Furthermore, the above study evaluated only dogs with DCM. These variants can also appear in dogs that do NOT go on to develop DCM.1,2 One study found no association of the PDK4 variant in a European cohort of Doberman Pinschers.2


Are these genetic variants associated with DCM in other breeds?

Sometimes dogs from other breeds also test positive for these Doberman Pinscher DCM genetic variants. However, the interpretation of these results in other breeds is unknown. The studies for these genetic variants were performed in Doberman Pinschers, and as of the writing of this article, their significance in other breeds has not been evaluated. If a breeder has a dog that tests positive for these genetic variants and is concerned, then yearly screening with a cardiologist will help evaluate the dog for the clinical disease of DCM. Caution should be made in using these genetic variants to make breeding decisions. Instead, the echocardiogram and/or Holter monitor results are more important in weighing breeding decisions.


Concluding Comments

Although genetic variants for DCM in Doberman Pinschers show promise of predicting disease, their incomplete penetrant mode of inheritance makes their interpretation challenging. Phenotype tests of echocardiograms and Holter monitoring remain the gold standard for diagnosing this disease. Regular screening is recommended for all at-risk breeds, regardless of their test results for the DCM genetic variants. If a breeder is concerned that their male dog may develop DCM, he/she can consider freezing semen at a young age and waiting to see if that dog develops DCM later in life. The breeder can then go back to that semen once more information about the dog’s heart can be gathered. Unfortunately, the option to delay breeding is not widely available in females. Lastly, these genetic variants were identified in Doberman Pinschers and have not been validated in other breeds. Breeding decisions based on these test results should be made with caution. Instead, consider making health and breeding decisions in other breeds based on echocardiogram and Holter monitor results rather than the results of these genetic variants.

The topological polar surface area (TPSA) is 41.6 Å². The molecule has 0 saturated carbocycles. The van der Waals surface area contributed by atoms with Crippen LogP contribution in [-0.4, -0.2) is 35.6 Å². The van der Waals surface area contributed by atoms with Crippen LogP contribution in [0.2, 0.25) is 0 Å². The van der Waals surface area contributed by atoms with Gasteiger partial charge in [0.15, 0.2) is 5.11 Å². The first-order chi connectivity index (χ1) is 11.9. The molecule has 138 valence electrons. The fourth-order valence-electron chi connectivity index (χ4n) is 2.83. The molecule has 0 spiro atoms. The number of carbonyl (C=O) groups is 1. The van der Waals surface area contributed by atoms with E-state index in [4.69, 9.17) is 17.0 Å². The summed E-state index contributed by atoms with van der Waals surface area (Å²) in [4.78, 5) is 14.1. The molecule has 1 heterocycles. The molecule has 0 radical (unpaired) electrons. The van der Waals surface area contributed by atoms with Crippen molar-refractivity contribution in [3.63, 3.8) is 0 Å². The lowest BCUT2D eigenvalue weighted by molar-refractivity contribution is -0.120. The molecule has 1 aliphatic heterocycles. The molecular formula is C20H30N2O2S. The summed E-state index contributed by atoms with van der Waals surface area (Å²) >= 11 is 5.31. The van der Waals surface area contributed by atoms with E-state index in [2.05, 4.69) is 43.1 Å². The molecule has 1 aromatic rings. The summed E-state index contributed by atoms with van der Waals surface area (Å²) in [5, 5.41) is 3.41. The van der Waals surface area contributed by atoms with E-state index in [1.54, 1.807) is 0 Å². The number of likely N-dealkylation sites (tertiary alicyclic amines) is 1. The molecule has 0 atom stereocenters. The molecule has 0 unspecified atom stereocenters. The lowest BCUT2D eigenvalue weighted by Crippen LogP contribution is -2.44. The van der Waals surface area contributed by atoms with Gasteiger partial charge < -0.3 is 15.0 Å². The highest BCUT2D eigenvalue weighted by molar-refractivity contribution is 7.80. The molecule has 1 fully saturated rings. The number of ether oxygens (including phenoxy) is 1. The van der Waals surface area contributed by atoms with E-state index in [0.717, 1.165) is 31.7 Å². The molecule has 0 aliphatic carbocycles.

1. Meurs KM, Lahmers S, Keene BW, White SN, Oyama MA, Mauceli E, Lindblad-Toh K. A splice site mutation in a gene encoding for PDK4, a mitochondrial protein, is associated with the development of dilated cardiomyopathy in the Doberman pinscher. Hum Genet. 2012 Aug; 131(8):1319-25.
  2. Owczarek-Lipska M, Mausberg TB, Stephenson H, Dukes-McEwan J, Wess G, Leeb T. A 16-bp deletion in the canine PDK4 gene is not associated with dilated cardiomyopathy in a European cohort of Doberman Pinschers. Anim Genet. 2013 Apr;44(2):239.
  3. Meurs KM, Friedenberg SG, Kolb J, Saripalli C, Tonino P, Woodruff K, Olby NJ, Keene BW, Adin DB, Yost OL, DeFrancesco TC, Lahmers S, Tou S, Shelton GD, Granzier HG. A missense variant in the titin gene in Doberman pinscher dogs with familial dilated cardiomyopathy and sudden cardiac death. Hum Genet. 2019 May;138(5):515-524.
  4. Meurs KM, Stern JA, Adin D, Keene BW, De Francesco TC, Tou SP. Assessment of PDK4 and TTN gene variants in 48 Doberman Pinschers with dilated cardiomyopathy. J Am Vet Med Assoc. 2020 Nov 15;257(10):1041-1044.